Experimenting in hypnotic regression to past lives, Dr. Almada discovers that his fiancée, Flor, is the reincarnation of an Aztec maiden who was put to death for loving an Aztec warrior, ... See full summary »
The evil Dr. Krupp, once again trying to get possession of the Aztec princess Xochitl's jewels, hypnotizes her current reincarnation, Flor, to get her to reveal the jewels' location - ... See full summary »
Four students on an archaeology assignment in the Everglades decide to throw a dance party on the burial site of an ancient Indian medicine man named Tartu. He returns from the dead, in the... See full summary »
A college student takes a break and goes out to sea with his father, the captain of a shark-hunting boat. When his inexperience results in an accident in which his father and a crewman are ... See full summary »
A gang of bank robbers hide out in a cabin near a valley road that was closed because of an earthquake. They had just robbed a bank of $50,000, but in $1000 bills, which the leader, Cicero,... See full summary »
Charles 'Chic' Sale,
A gun is clearly discharged several times in the fight scene near the end, but it makes no sound. See more »
There are two different US versions of this film: One is the American International Pictures print with the original atmospheric music score (complete with classical music pieces), and during the climactic fight between Popoca and the Human Robot, Popoca had a scary, menacing voice (ie. groaning and roaring). Another is the 1964 rerelease by Young Horror Club of America, with a completely redone (and loopy) music score, somewhat different title cards, and the voice of Popoca (in said climactic fight) was replaced with a faint high-pitched voice (which sounded more like he was yawning). This latter version was seen in the public domain. Both versions had the exact same dubbing done for US producer K. Gordon Murray by Manuel San Fernando (intended for AIP's version). See more »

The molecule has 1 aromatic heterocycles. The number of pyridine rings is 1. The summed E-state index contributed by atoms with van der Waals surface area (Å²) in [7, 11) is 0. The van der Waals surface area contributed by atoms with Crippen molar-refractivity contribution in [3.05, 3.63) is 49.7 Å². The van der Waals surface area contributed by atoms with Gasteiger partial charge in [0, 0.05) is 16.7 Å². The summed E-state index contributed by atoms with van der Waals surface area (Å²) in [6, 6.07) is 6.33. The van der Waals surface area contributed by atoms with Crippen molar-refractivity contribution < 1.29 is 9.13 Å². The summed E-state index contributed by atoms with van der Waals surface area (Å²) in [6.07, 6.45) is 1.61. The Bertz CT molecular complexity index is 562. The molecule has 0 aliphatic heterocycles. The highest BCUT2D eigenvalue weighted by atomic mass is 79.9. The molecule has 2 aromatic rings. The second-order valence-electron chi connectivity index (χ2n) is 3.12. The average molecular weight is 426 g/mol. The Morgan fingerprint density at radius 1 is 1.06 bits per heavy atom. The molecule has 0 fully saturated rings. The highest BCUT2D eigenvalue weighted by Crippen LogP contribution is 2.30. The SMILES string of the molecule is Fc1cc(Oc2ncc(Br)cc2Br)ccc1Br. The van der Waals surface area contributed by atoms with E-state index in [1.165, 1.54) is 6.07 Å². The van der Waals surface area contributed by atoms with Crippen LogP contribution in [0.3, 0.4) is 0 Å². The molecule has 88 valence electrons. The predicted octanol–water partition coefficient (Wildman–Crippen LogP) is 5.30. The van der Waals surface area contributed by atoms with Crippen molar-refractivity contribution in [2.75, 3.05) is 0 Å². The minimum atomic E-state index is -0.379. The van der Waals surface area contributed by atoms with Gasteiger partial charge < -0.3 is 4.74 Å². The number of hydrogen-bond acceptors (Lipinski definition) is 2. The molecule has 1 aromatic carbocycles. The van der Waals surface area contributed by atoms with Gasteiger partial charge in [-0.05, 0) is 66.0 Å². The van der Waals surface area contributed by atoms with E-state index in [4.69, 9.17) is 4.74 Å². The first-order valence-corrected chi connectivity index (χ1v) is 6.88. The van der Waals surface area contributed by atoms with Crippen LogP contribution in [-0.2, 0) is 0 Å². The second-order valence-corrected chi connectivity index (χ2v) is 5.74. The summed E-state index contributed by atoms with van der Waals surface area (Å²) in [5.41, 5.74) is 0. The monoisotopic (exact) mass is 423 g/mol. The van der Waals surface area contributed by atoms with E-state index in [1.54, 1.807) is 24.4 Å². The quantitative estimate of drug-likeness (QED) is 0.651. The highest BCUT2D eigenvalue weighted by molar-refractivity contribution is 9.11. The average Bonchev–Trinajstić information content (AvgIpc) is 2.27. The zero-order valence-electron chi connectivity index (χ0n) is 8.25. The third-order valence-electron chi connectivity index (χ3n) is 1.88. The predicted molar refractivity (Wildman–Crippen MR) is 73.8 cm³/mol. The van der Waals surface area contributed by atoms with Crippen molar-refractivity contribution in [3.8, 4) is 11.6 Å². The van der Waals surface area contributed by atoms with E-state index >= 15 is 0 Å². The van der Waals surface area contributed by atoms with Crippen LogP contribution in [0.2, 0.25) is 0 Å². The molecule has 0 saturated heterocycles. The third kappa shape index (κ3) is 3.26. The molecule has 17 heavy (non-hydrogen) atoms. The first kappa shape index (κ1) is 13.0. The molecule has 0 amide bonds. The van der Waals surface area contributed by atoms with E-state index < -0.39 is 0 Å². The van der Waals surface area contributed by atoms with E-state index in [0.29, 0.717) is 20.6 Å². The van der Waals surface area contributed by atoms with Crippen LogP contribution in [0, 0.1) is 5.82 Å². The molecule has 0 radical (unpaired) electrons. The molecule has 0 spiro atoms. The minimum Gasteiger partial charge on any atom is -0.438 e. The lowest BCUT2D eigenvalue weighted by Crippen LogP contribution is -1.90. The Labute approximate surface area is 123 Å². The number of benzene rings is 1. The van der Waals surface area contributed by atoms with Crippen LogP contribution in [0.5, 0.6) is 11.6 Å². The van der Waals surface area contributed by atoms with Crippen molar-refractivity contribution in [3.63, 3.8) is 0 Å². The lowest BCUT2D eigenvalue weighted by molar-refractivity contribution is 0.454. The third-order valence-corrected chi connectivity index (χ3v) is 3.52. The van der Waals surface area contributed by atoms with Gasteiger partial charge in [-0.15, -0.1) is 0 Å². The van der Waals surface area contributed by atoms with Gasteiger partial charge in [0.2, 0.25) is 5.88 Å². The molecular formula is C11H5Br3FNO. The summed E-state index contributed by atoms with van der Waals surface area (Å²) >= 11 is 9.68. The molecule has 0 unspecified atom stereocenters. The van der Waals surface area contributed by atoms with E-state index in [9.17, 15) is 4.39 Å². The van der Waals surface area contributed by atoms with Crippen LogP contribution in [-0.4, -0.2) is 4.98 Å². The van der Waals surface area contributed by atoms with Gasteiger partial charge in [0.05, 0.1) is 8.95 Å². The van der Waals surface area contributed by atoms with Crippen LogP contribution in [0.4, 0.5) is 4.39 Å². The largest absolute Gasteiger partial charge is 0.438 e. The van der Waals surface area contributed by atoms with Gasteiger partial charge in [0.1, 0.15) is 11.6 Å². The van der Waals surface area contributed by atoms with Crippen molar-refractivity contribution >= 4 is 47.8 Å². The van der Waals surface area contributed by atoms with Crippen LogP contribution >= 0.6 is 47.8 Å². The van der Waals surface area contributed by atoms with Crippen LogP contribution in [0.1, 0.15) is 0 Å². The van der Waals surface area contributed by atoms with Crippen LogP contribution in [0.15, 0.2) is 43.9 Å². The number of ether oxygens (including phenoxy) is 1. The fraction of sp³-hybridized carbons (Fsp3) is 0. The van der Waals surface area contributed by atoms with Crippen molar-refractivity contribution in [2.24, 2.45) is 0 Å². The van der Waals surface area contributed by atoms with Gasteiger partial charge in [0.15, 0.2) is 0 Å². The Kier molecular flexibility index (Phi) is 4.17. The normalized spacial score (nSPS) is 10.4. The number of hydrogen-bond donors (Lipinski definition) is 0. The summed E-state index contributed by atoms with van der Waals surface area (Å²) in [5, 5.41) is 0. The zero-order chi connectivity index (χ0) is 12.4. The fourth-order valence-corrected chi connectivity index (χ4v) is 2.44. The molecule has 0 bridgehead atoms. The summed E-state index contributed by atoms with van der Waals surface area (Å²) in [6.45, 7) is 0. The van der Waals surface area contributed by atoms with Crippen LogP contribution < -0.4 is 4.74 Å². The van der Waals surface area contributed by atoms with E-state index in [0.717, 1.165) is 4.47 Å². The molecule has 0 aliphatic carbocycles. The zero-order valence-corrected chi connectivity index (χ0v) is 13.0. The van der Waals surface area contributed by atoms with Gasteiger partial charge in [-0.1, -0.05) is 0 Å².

It's hard not to laugh at this movie. It's hard not to laugh knowing that somewhere, someone sat down and thought that having a robot fight a mummy would make for a good picture. And it might have been if the two title characters combined for more than 5 min of screen time. Unfortunately, most of the film consists of flashback scenes and some scientist's encounters with "The Bat". The robot, built out of sturdy cardboard and headlights, isn't even introduced till the movie is practically over and their monumental confrontation (the premise the movie is supposedly centered around) lasts about 30 sec.
I have a lot of questions for this movie. Why is the bad guy referred to as "The Bat"? Why does the mummy sound like a gorilla? Why did the robot need to have a human head? Why was there an endless Aztec dance scene? Why?
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